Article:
EB White The Egg MC Questions

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Multiple Choice Questions for “The Egg is All” by EB White (essay attached at the end)
1) White’s use of the passive voice in paragraph one
I.
II.
III.
A.
B.
C.
D.
E.
Suggests that external factors are partly responsible for his isolation.
Contrasts his active love of writing in paragraph two.
Employs an Objective Correlative.
I only
II only
III only
I and II only
I, II, and III
2) The best synonym for the word "corpus" in the phrase "'corpus' of my work" (line 10) is:
A) volume
B) body
C) entirety
D) aim
E) style
3) Which of the following best represents how the author feels about the world of letters in paragraph
two?
I: entranced and seduced
II: confused and alarmed
III: credulous and supportive
A) I only
B) I and II
C) I and III ***
D) III only
E) I, II, and III
4) The function of the shift in focus between the first and second paragraph serves to:
A.
create a bridge for the reader between the author’s personal isolation and his artistic
development
B. contrast the author’s agency with his feeling of paralysis as a writer
C. include exposition to enhance the sense of hope about writing for the reader
D. include the author’s sense of mortality as relevant to his writing career
5) The phrase “cadaver of my work” in line 14 is a metaphor for:
I.
the death of the author’s writing career
II.
the author’s life work
III.
the author’s ability to overcome adversity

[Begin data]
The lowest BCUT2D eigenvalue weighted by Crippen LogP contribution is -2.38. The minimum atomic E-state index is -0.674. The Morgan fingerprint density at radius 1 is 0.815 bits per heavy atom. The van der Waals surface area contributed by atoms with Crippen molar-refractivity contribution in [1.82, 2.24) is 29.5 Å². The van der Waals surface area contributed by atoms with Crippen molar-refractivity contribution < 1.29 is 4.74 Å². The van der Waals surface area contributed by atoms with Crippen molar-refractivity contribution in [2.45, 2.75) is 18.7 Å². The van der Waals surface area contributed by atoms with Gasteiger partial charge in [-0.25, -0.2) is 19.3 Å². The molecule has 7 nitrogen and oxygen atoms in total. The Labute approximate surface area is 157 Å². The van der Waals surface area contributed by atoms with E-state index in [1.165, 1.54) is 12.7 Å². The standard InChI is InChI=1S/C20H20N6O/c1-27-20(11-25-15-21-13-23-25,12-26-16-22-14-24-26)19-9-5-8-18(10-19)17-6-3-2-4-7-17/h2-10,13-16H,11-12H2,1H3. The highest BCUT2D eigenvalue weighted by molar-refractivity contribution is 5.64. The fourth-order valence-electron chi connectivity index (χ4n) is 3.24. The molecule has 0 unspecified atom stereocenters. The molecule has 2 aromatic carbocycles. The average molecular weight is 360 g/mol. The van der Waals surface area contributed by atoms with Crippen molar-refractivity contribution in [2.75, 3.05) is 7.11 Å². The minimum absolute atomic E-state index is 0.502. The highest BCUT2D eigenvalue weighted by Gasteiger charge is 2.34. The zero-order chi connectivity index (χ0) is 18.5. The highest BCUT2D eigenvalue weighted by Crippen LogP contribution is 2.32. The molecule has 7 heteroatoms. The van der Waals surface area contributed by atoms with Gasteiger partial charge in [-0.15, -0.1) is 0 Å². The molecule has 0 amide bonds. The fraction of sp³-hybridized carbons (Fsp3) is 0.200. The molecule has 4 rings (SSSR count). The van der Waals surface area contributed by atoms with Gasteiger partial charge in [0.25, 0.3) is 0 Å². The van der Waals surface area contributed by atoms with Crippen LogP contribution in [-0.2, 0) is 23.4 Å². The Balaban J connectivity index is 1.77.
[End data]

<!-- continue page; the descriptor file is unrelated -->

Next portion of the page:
IV.
the author’s lack of accomplishment in recent years
V.
the author’s isolation as a writer
I.
II.
III.
IV.
V.
I, II, III
II, III, and IV
II and IV only
I and V only
I, IV and V
6) The word “denouement” in context of the last line in paragraph 3 is best interpreted to mean:
A. detail
B. finale
C. loose end
D. accomplishment
E. blunder
7) The author’s attitude toward scientists’ ability to destroy the egg is best described as one of:
A. profound admiration
B. skeptical bewilderment
C. qualified enthusiasm
D. reasoned objectivity
E. idolatrous devotion
8) In paragraphs 3 and 4, which of the following rhetorical devices is most in evidence?
A. appeal to authority
B. the massing of factual information
C. the use of abstract generalizations
D. impressionistic descriptive writing
E. the use of anecdote
9) Why does the author include the reference to Dr. Piccard’s experiment?
A. to provide an analogy to the mission of the writer in modern society
B. to provide a contrast with the other forms of travel mentioned earlier
C. to allude to the world of physical science to add gravity to the discussion
D. to use hyperbole to dramatize the dangers of exceeding your reach
E. to discuss the application of the Law of Probability to the writer’s task
10) What is the rhetorical function for the passage “But despair is no good---for the writer for anyone”
In line____?
A. It supports the writer’s contention that writers should be open to all human emotions.
B. It provides a specific example to support the author’s thesis.
C. It serves as a transition between the paragraphs that come before and after.
D. It reiterates an idea presented in the previous paragraph.
E. It supports the idea that the author lacks hope for the future of humanity.
11) The passage “Only hope can carry us aloft, can keep us afloat” in line _____ includes the use of each
of the following EXCEPT:
A. alliteration
B. simple sentence
C. subordinate clause
D. compound verb
E. parallelism
12) The author’s overall view of the writer’s role in modern society can best be described as
A. theorizing about the value of technological advances in modern society.
B. sustaining hope amidst the many reasons for despair in the modern world.
C. documenting the reasons for despair and hope in modern society.